North Korea

North Korea’s hydrogen bomb

North Korea said that it had carried out a Hydrogen Bomb test on Wednesday which would make it its fourth nuclear test.

In response, the UN Security Council has agreed to start drawing up new measures against North Korea in order to prevent any large scale catastrophe emerging from this. People remain sceptical over whether North Korea did genuinely conduct the test.

Experts have said the seismic activity generated by the blast was not large enough for it to have been a full thermonuclear explosion.

President Obama, South Korean President Park Geun-Hye and Japanese Prime Minister Shinzo Abe have “agreed to work together to forge a united and strong international response to North Korea’s latest reckless behaviour”.

Prime Minister Abe added that Japan may take unilateral action, saying it is “considering measures unique to our nation”.

The UN ambassador for Russia, which has been developing warmer relations with Pyongyang, said it would be going “too far” to say Moscow supported further sanctions.

North Korea has a determination to defy both world opinion and heavy sanctions to reach its nuclear goal. Crucially, its main ally, China, has proved either unwilling or unable to help.

South Korea has said it will restart propaganda broadcasts across the border on Friday, an act which the North strongly opposes. The broadcasts were halted last year as part of a deal with the North to ease tensions that had escalated sharply in the summer.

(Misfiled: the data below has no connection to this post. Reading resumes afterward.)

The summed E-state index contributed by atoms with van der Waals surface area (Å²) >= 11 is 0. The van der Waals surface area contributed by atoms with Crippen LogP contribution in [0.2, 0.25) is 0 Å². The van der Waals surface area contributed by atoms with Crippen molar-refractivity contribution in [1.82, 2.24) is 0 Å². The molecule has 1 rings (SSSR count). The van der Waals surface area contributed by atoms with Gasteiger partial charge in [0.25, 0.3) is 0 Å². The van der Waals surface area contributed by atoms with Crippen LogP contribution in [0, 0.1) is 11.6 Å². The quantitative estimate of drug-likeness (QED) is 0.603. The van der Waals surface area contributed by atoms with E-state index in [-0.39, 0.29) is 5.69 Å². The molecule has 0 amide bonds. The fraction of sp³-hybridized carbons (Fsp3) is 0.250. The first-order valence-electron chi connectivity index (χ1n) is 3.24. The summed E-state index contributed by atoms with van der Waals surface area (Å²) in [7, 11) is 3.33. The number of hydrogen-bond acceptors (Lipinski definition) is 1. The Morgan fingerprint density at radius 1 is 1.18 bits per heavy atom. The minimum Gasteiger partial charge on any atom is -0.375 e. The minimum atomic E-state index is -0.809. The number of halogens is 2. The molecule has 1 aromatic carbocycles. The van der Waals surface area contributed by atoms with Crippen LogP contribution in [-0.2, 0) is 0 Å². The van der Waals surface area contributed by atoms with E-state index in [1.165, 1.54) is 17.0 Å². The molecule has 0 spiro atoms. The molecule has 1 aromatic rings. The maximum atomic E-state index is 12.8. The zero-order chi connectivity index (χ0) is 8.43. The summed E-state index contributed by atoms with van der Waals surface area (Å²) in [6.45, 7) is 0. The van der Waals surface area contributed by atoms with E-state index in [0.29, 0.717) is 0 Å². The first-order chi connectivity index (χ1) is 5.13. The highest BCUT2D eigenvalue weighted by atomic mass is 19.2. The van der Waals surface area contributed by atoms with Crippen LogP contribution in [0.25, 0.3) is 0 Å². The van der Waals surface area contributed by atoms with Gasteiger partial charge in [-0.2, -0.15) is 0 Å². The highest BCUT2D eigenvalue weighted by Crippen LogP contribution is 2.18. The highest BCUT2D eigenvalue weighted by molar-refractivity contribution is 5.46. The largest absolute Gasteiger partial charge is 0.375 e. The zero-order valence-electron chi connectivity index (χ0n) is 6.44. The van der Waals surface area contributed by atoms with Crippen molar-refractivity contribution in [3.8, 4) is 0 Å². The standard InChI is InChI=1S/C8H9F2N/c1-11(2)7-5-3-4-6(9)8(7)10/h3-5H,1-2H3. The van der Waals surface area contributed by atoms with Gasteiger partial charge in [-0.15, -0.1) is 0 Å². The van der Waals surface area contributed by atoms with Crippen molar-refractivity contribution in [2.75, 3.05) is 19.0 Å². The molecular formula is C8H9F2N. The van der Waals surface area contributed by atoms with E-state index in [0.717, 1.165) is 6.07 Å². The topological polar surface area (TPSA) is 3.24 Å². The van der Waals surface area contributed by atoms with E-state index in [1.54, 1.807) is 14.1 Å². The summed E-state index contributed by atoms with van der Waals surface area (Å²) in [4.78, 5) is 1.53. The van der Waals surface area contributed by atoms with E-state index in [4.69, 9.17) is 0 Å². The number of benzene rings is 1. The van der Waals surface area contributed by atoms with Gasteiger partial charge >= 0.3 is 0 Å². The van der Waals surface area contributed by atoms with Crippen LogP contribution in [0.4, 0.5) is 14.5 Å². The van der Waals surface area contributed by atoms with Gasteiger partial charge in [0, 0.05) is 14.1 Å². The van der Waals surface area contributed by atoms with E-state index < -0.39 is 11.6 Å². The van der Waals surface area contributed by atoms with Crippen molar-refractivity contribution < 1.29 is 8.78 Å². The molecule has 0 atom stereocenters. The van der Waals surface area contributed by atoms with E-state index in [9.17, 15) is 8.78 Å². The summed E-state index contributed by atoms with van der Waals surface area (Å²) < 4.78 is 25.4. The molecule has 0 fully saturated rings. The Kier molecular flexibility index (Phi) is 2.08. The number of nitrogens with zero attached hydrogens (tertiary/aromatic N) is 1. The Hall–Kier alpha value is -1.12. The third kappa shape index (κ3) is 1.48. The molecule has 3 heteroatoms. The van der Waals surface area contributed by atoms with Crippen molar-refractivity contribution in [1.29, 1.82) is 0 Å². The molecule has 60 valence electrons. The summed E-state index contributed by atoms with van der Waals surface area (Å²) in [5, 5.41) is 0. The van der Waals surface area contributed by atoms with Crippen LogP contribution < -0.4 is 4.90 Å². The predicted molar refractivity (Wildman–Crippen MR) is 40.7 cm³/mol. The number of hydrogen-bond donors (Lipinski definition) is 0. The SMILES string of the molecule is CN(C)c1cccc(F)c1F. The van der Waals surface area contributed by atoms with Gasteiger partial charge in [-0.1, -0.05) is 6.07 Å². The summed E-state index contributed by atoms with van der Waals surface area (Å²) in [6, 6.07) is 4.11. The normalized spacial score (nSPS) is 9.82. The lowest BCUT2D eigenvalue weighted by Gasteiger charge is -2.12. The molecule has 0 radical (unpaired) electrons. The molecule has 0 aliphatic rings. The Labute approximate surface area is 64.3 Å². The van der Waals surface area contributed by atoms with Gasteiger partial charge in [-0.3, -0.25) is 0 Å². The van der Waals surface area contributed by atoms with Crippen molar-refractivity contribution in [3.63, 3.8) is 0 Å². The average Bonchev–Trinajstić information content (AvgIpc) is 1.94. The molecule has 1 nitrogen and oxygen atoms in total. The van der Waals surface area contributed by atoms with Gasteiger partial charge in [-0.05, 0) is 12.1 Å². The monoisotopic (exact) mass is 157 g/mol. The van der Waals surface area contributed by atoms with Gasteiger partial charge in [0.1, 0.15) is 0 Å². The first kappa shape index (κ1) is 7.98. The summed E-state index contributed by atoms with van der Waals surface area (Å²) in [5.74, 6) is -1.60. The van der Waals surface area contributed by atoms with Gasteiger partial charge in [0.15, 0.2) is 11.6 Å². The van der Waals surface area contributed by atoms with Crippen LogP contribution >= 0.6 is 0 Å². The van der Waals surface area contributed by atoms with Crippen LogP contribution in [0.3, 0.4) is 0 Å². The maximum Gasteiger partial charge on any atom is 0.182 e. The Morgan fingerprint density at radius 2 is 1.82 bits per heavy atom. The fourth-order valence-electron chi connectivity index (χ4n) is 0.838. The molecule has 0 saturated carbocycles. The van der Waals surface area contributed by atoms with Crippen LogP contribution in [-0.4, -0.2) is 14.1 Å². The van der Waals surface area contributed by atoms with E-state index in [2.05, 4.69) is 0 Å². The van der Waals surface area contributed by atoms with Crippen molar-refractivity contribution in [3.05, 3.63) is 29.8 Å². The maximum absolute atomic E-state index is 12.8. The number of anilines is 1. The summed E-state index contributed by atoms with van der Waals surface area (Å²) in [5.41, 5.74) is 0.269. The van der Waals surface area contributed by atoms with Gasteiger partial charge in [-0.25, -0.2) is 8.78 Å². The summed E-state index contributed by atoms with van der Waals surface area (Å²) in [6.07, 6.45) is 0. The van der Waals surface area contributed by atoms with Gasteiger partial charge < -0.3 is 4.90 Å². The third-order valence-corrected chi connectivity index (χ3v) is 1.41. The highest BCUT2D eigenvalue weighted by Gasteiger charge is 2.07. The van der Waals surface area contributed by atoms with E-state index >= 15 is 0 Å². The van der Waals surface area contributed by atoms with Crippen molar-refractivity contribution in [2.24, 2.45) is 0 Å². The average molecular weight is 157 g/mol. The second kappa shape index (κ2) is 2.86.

Bruce Bennett, an analyst with the Rand Corporation, was among those casting doubts on Pyongyang’s test: “The bang they should have gotten would have been 10 times greater than what they’re claiming.” Some analysts have suggested it is possible Pyongyang tested a “boosted” atomic bomb, which uses some fusion fuel to increase the yield of the fission reaction.

The US and nearby countries are thought to be carrying out atmospheric sampling, hoping to find leaked radioactive material, which would give clues as to what kind of device was tested.

Should we be worried? Only time will tell I suppose whether their claims are really true or not. We should however be aware that we are essentially dealing with a completely different culture and political landscape from our own – with people who lead very different ways of life from our own. I suppose it cuts both ways but just as much as we believe our way of life is threatened by their they also seem to believe that theirs is too by us. With so much misinformation available it is genuinely difficutl to ascertain the level of threat.

Image credit: flickr.com/fljckr

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Noah Brown

Name: Noah Surname: Brown City: Tweedsmuir Education: MA (Hons) Celtic at the University of Edinburgh Career Aspirations: Anything which challenges me How: Follow your nose and your heart Date of birth: 04.02.96 Email: noah.brown@young-perspective.net

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